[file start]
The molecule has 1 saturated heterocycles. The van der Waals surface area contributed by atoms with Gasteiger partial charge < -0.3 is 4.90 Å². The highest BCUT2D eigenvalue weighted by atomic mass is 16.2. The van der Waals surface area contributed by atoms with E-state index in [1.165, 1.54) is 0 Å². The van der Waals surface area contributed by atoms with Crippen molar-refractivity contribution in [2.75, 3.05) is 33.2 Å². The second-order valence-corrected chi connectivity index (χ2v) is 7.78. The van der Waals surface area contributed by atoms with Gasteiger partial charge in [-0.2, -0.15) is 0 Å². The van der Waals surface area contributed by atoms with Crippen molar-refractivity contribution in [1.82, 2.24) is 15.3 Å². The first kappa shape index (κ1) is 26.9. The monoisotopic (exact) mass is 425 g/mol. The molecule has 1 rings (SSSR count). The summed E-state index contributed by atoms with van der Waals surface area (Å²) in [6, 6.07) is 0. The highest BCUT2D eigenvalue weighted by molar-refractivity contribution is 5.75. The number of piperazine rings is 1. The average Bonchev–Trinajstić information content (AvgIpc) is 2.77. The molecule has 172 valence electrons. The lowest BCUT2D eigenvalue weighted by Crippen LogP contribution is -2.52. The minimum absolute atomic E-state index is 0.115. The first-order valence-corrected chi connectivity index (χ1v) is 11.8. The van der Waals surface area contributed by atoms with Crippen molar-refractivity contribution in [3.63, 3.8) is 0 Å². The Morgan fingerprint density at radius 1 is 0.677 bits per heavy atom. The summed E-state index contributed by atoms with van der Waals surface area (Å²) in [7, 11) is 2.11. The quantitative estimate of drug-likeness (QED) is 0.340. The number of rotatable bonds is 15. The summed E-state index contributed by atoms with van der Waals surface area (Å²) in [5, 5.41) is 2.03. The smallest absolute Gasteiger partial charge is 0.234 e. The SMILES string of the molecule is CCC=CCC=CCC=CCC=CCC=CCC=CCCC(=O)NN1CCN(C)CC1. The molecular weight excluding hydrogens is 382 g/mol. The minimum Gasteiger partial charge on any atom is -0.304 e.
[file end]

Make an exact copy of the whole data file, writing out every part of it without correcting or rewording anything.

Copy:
The molecule has 1 saturated heterocycles. The van der Waals surface area contributed by atoms with Gasteiger partial charge < -0.3 is 4.90 Å². The highest BCUT2D eigenvalue weighted by atomic mass is 16.2. The van der Waals surface area contributed by atoms with E-state index in [1.165, 1.54) is 0 Å². The van der Waals surface area contributed by atoms with Crippen molar-refractivity contribution in [2.75, 3.05) is 33.2 Å². The second-order valence-corrected chi connectivity index (χ2v) is 7.78. The van der Waals surface area contributed by atoms with Gasteiger partial charge in [-0.2, -0.15) is 0 Å². The van der Waals surface area contributed by atoms with Crippen molar-refractivity contribution in [1.82, 2.24) is 15.3 Å². The first kappa shape index (κ1) is 26.9. The monoisotopic (exact) mass is 425 g/mol. The molecule has 1 rings (SSSR count). The summed E-state index contributed by atoms with van der Waals surface area (Å²) in [6, 6.07) is 0. The highest BCUT2D eigenvalue weighted by molar-refractivity contribution is 5.75. The number of piperazine rings is 1. The average Bonchev–Trinajstić information content (AvgIpc) is 2.77. The molecule has 172 valence electrons. The lowest BCUT2D eigenvalue weighted by Crippen LogP contribution is -2.52. The minimum absolute atomic E-state index is 0.115. The first-order valence-corrected chi connectivity index (χ1v) is 11.8. The van der Waals surface area contributed by atoms with Crippen molar-refractivity contribution in [3.63, 3.8) is 0 Å². The Morgan fingerprint density at radius 1 is 0.677 bits per heavy atom. The summed E-state index contributed by atoms with van der Waals surface area (Å²) in [7, 11) is 2.11. The quantitative estimate of drug-likeness (QED) is 0.340. The number of rotatable bonds is 15. The summed E-state index contributed by atoms with van der Waals surface area (Å²) in [5, 5.41) is 2.03. The smallest absolute Gasteiger partial charge is 0.234 e. The SMILES string of the molecule is CCC=CCC=CCC=CCC=CCC=CCC=CCCC(=O)NN1CCN(C)CC1. The molecular weight excluding hydrogens is 382 g/mol. The minimum Gasteiger partial charge on any atom is -0.304 e.